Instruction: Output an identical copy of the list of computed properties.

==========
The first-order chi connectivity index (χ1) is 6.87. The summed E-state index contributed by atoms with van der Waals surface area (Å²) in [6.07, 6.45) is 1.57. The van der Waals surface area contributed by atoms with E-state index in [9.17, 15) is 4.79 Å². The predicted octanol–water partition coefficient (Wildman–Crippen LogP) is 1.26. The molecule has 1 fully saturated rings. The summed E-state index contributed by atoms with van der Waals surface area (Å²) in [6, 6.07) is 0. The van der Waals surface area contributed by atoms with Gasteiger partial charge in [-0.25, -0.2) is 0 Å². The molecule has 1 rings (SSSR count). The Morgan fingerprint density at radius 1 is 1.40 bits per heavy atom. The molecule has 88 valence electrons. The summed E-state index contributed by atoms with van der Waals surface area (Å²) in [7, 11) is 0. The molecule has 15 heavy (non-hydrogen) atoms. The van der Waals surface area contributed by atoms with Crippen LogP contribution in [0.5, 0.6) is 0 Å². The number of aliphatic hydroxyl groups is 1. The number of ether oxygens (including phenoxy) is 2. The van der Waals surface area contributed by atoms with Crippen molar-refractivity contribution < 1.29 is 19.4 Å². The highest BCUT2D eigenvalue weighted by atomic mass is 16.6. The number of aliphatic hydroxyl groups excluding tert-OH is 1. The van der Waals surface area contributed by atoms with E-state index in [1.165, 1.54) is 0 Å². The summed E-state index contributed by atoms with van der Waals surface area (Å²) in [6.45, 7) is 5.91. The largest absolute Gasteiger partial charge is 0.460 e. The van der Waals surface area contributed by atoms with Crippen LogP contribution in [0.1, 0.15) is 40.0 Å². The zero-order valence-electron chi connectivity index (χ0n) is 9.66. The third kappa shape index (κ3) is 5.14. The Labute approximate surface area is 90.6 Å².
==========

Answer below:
The first-order chi connectivity index (χ1) is 6.87. The summed E-state index contributed by atoms with van der Waals surface area (Å²) in [6.07, 6.45) is 1.57. The van der Waals surface area contributed by atoms with E-state index in [9.17, 15) is 4.79 Å². The predicted octanol–water partition coefficient (Wildman–Crippen LogP) is 1.26. The molecule has 1 fully saturated rings. The summed E-state index contributed by atoms with van der Waals surface area (Å²) in [6, 6.07) is 0. The van der Waals surface area contributed by atoms with Gasteiger partial charge in [-0.25, -0.2) is 0 Å². The molecule has 1 rings (SSSR count). The Morgan fingerprint density at radius 1 is 1.40 bits per heavy atom. The molecule has 88 valence electrons. The summed E-state index contributed by atoms with van der Waals surface area (Å²) in [7, 11) is 0. The molecule has 15 heavy (non-hydrogen) atoms. The van der Waals surface area contributed by atoms with Crippen LogP contribution in [0.5, 0.6) is 0 Å². The number of aliphatic hydroxyl groups is 1. The number of ether oxygens (including phenoxy) is 2. The van der Waals surface area contributed by atoms with Crippen molar-refractivity contribution < 1.29 is 19.4 Å². The highest BCUT2D eigenvalue weighted by atomic mass is 16.6. The number of aliphatic hydroxyl groups excluding tert-OH is 1. The van der Waals surface area contributed by atoms with E-state index in [1.165, 1.54) is 0 Å². The summed E-state index contributed by atoms with van der Waals surface area (Å²) in [6.45, 7) is 5.91. The largest absolute Gasteiger partial charge is 0.460 e. The van der Waals surface area contributed by atoms with Crippen LogP contribution in [0.1, 0.15) is 40.0 Å². The zero-order valence-electron chi connectivity index (χ0n) is 9.66. The third kappa shape index (κ3) is 5.14. The Labute approximate surface area is 90.6 Å².